Jimbos Protocol’s attacker launders $7.5 million with Tornado Cash

The attacker remains at large, although an $800,000 reward has been offered and a legal case has been initiated with the Department of Homeland Security's New York division.

A washing machine washing money
Jimbos Protocol lost its funds on May 28

Yesterday, blockchain analytics firm PeckShield reported that all $7.5 million stolen from Jimbos Protocol on May 28 was washed via popular cryptocurrency mixer Tornado Cash.

At first, the team behind Jimbos Protocol hoped to cooperate with the hacker and offered them a large white hat bounty of 10% of the total loot which was worth around $800,000 at the time of the event.

"The door remains open for the hacker to return the funds until they are arrested, at which point the offer will be rescinded," the team claimed on its X account (formerly Twitter), adding that then, the protocol "will be getting 100% of the funds back and they [the attacker] will go to prison."

Read also: Jimbos Protocol hacker ignores $800,000 bounty

However, the hacker decided to forgo the opportunity to receive the reward and evade responsibility for the attack legally, while law enforcement agencies, including the Department of Homeland Security's NY division, where Jimbos Protocol opened a legal case, were unable to support the team. Furthermore, when it became apparent that the attacker was unwilling to cooperate, the protocol offered a bounty to anyone who could assist in the investigation.

"In order to speed up the investigation and return of funds, we are offering the 10% bounty ($800,000) to the general public. Anyone who provides information that leads to: 1) catching the exploiter, or 2) all funds being returned, is eligible for the reward," the team promised.

Unfortunately, capturing the malicious actor proved to be more complicated, and despite all efforts, the hacker eventually managed to launder the entire loot.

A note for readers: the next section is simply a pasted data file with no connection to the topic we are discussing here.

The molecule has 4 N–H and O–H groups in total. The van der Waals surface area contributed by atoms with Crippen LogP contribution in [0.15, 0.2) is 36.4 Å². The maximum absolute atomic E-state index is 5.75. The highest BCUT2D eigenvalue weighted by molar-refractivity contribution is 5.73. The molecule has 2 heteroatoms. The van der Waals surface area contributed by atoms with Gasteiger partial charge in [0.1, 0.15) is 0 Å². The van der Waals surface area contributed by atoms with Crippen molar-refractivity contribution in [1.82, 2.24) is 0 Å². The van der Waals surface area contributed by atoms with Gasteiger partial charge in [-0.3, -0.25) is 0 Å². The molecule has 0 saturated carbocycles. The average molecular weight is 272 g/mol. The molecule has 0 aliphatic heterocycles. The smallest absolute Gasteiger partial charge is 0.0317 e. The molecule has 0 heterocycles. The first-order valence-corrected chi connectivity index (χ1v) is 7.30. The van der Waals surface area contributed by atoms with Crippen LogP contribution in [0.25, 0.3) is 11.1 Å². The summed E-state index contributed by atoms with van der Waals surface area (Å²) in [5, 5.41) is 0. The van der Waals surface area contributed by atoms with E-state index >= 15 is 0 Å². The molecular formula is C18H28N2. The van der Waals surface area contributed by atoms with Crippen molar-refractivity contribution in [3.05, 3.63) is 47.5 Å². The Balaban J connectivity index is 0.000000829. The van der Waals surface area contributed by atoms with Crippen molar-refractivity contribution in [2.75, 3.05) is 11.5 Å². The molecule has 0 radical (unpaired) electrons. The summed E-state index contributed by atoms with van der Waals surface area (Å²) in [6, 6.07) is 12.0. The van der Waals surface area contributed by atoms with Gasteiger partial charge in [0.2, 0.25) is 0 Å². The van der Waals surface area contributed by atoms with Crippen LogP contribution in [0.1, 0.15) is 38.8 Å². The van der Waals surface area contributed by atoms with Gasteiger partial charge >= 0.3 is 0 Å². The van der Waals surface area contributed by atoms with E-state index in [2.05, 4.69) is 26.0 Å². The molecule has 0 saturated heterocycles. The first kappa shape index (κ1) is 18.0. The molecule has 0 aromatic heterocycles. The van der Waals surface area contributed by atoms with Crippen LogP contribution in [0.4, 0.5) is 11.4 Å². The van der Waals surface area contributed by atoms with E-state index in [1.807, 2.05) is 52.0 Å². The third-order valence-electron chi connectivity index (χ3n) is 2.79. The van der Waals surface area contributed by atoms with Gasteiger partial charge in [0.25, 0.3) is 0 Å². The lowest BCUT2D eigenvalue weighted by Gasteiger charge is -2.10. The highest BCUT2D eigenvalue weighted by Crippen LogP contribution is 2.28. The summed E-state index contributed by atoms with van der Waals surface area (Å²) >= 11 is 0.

Previously, PeckShield explained that the hacker exploited "the lack of slippage control of the liquidity-shifting operation so that the protocol-owned liquidity is invested into a skewed/imbalanced price range, which is exploited in a reverse swap for profit."

Jimbos Protocol was described on its website as "a proof of concept designed to test the limits of on-chain liquidity and price floors."

On June 7, the Protocol's team published the JIMBO V2 Exploit post-mortem on Medium, stating that it "plans to continue building and experimenting with the Jimbo mechanics, making changes to the liquidity structure, taxes, and borrowing." The team also mentioned the protocol’s future re-launch promising that it "will include a repayment structure for all affected parties, as well as dedicating a portion of all fees to an open security review within the community in perpetuity."

Meanwhile, the protocol's X account has been renamed into Baseline Protocol, "a permissionless algorithmic market-making system." The new name for Jimbo's Protocol has already been used, most likely by a separate initiative launched in 2020, which serves as a standard for state synchronization across different record-keeping systems.